Run a Node
This repo contains scripts for easy management of the node, some helpful readme notes, and the P2P list for both mainnet and testnet.
Telos node template files
To simplify the process of running a Telos node, the following example will use node template files. These examples assume you're running Ubuntu 22.04.
For a local dev node, check out the Dev setup.
Create a directory to store nodes and binaries in, setup a log directory and set their permissions. Let's assume your user is named
telos and you want to store everything in a directory named
Note, if you wish to have the node keep it's logs in it's own node directory, you can skip the creation and chown of the /var/log/nodeos directory.
sudo mkdir /telos
sudo mkdir /var/log/nodeos
sudo chown telos: /telos
sudo chown telos: /var/log/nodeos
sudo apt install schedtool
Download this template
To create a new node at /telos/nodes/testnet1:
mkdir -p /telos/nodes/testnet1
curl -L https://api.github.com/repos/telosnetwork/node-template/tarball/master | tar -xvz --strip=1
Copy the contents of the peers.ini from mainnet/testnet directory into the config.ini from the template, adding/removing peers to suit your region/needs.
echo >> config.ini
echo "#TESTNET PEERS:" >> config.ini
cat testnet/peers.ini >> config.ini
Install latest Leap AntelopeIO binaries (if needed)
Pick a version to download from https://github.com/AntelopeIO/leap/releases.
Select a stable release, likely the
latest tagged one (not RC/Release Candidate) which is built for your OS Version.
sudo apt install ./leap_4.0.1-ubuntu22.04_amd64.deb
Now find where the binaries installed and move the nodeos binary to somewhere that won't be changed when you install the next version, it's likely they are in
/usr/bin, this will allow you to run a different version on this same machine.
The strategy here is that in the
/telos/leap directory you have a directory for each version you may want to run on this machine, inside each directory is the
nodeos binary matching that version. To update nodes you'll just have to change the version in the specific node's
node_config file and restart it, as well as take any other measures needed for that version upgrade (reindex, etc..).
Note, installing the
.deb file will put all the binaries (
keosd) in your path, if you simply use the binary name (e.g.
nodeos without a path) it will use the most recently installed version. For the purposes of running a node, the only binary which needs to be copied and versioned in this way would be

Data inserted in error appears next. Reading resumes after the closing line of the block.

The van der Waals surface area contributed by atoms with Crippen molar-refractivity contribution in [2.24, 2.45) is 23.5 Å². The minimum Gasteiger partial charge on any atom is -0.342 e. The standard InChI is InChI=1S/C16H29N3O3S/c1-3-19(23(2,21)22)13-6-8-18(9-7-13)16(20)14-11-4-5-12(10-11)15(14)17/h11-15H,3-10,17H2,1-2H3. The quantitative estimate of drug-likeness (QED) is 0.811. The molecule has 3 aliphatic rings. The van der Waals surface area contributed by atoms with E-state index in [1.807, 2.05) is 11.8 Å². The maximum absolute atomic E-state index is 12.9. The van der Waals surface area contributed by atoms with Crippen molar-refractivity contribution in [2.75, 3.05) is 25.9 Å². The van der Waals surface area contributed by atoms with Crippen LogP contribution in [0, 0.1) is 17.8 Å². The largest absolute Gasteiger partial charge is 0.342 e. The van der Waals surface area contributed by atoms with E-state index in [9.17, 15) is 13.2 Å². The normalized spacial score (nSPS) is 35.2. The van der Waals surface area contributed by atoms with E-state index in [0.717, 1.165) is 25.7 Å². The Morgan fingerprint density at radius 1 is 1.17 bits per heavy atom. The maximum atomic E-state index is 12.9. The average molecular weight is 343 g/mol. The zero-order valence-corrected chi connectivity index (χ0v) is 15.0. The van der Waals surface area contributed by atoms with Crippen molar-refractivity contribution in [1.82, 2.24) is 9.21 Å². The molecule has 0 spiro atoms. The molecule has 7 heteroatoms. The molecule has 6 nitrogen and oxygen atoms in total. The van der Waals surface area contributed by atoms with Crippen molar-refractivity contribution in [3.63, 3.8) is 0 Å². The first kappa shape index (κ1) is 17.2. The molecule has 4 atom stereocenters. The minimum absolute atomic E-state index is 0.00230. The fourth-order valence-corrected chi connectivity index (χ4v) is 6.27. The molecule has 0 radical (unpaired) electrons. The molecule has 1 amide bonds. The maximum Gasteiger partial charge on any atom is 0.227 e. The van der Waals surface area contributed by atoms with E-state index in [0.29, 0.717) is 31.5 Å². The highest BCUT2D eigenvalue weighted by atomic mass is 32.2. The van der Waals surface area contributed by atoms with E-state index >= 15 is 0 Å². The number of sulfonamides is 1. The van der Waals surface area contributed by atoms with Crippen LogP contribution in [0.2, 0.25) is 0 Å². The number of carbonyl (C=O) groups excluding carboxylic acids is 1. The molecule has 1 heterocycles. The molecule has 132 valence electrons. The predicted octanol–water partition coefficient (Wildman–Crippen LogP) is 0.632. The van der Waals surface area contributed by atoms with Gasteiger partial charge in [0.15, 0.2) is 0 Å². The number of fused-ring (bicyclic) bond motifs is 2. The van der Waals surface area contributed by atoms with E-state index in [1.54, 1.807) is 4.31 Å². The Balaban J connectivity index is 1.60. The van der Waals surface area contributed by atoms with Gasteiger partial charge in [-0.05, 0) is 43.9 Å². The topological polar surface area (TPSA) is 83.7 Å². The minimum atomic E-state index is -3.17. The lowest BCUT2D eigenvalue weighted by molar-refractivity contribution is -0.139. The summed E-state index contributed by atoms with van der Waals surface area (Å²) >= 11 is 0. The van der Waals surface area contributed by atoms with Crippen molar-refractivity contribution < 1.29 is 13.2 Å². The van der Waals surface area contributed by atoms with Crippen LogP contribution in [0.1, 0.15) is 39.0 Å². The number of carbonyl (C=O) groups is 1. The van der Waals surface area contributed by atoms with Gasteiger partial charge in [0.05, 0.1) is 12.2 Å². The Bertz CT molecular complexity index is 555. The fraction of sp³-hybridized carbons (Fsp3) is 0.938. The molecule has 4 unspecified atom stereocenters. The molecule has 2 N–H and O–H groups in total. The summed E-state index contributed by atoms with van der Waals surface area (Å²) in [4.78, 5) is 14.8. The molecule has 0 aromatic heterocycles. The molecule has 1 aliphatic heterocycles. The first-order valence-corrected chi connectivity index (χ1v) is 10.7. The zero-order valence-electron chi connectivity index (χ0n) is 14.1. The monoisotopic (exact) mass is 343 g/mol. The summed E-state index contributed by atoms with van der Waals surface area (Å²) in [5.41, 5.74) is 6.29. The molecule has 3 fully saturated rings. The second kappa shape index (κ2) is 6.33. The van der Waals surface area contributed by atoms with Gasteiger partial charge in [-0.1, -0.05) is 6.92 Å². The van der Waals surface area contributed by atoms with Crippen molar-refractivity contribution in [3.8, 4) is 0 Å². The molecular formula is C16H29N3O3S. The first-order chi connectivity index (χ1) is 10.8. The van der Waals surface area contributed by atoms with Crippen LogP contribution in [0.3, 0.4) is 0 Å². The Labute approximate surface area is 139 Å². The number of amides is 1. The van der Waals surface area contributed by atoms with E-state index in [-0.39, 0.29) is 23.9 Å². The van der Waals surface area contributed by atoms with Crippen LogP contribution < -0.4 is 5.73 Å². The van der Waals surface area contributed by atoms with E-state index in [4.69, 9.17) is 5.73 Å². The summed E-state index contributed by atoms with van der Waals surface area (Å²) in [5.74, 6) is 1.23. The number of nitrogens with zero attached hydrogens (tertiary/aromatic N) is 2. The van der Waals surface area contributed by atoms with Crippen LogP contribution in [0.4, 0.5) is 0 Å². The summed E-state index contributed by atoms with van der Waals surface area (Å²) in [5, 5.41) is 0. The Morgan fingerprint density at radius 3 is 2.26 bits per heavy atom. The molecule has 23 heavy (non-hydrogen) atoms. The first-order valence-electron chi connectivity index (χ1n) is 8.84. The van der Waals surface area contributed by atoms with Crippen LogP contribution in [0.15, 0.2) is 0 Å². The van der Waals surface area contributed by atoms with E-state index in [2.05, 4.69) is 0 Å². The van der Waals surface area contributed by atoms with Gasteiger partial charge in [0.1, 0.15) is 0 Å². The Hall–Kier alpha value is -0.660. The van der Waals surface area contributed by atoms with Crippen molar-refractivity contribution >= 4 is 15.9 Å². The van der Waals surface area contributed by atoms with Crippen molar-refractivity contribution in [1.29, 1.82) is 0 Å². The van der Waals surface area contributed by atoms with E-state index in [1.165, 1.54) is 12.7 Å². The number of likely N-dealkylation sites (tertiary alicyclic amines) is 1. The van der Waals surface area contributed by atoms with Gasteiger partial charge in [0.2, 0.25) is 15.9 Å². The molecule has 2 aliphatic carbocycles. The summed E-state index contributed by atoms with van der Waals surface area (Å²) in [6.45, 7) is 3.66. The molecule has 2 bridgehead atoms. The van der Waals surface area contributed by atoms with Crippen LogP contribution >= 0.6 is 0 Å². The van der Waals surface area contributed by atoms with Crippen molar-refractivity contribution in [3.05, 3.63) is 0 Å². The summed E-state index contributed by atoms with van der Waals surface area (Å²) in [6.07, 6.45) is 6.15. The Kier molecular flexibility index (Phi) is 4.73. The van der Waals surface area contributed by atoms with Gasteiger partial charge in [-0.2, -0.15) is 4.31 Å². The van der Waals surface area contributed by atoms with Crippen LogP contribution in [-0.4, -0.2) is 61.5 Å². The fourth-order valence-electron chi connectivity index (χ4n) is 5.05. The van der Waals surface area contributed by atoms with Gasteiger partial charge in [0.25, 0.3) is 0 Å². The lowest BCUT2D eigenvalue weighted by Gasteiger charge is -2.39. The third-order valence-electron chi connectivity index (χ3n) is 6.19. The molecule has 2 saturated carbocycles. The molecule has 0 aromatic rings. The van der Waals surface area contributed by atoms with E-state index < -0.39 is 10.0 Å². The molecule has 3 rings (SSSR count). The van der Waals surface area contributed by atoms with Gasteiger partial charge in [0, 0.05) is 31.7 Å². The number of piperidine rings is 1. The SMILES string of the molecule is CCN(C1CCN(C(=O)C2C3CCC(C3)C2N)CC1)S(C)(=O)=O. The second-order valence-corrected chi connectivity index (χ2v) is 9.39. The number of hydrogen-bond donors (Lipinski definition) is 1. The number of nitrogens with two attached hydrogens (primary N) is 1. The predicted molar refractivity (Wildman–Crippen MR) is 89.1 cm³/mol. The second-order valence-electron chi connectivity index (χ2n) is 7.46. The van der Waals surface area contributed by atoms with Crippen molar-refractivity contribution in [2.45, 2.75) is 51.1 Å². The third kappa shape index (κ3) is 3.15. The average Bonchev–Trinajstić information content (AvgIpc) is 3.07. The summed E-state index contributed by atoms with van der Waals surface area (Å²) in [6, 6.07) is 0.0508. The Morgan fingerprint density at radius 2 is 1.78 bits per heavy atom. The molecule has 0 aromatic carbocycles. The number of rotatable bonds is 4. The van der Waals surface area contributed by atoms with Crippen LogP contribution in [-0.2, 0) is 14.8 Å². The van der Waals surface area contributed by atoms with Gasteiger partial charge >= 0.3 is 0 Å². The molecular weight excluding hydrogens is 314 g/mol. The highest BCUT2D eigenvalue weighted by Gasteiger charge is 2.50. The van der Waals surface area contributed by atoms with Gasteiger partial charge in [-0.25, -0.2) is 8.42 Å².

mkdir -p /telos/leap/4.0.1
cp -a /usr/bin/nodeos /telos/leap/4.0.1/
Set node version
Now you know the path to the binaries, change that in the
node_config file, set the
Distribute CPU load
start.sh script will pin the
nodeos process to a specific CPU core, this optimizes performance. If you are running multiple nodes on the same host and do not change this setting you will have all nodes fighting over the same CPU core so you should make sure each node has a different value set.
To determine how many cores you have, run
cat /proc/cpuinfo | grep processor and then pick one that's not already configured on other nodes and set it in the
Optional: Configure to write logs locally to the node's directory if you prefer instead of the system-wide
/var/log/nodeos path as mentioned above
LOCALIZE_LOG flag to true in the
Review the config.ini file to get familiar with it, adjust as needed.
Set the ports
Make sure you set the ports to ones that are not already in use on this server by other nodes.
Start the node
To start the node you have two options:
- Start from genesis and sync the whole history
- Start from a given snapshot
Start from genesis
./start.sh --genesis-json ./testnet/genesis.json
Start from snapshot
wget https://snapshots.telosunlimited.io/telos-mainet-20230615-blk-283714511.tar.gz | tar -zxvf
From there you are ready to start your node! Run
./start.sh with the
--snapshot flag and the name of the snapshot binary.
./start.sh --snapshot /snapshot-10e680cfae6365b7839abffc5239cb874b61b64274a6cafd051a1610a9d0c08f.bin
Configure public access
This assumes the node operator has reasonable system administration skills, which should be expected of a Telos block producer.
Point DNS at the server and expose the p2p port (
p2p-listen-endpoint), this is your seed/p2p endpoint and is only tcp, it does not require anything in front of it. If you wish you can use a tcp load balancer such as haproxy in front of the p2p, then you'll point the DNS at the load balancer.
Install something like nginx or haproxy and point DNS at it for your API endpoint, configure it for SSL.
A popular option is to put nginx in front of it using auto-renewing and free SSL certs from Let's Encrypt - https://www.digitalocean.com/community/tutorials/how-to-secure-nginx-with-let-s-encrypt-on-ubuntu-18-04.
You'll want to configure nginx in this case for a reverse proxy, and point it at your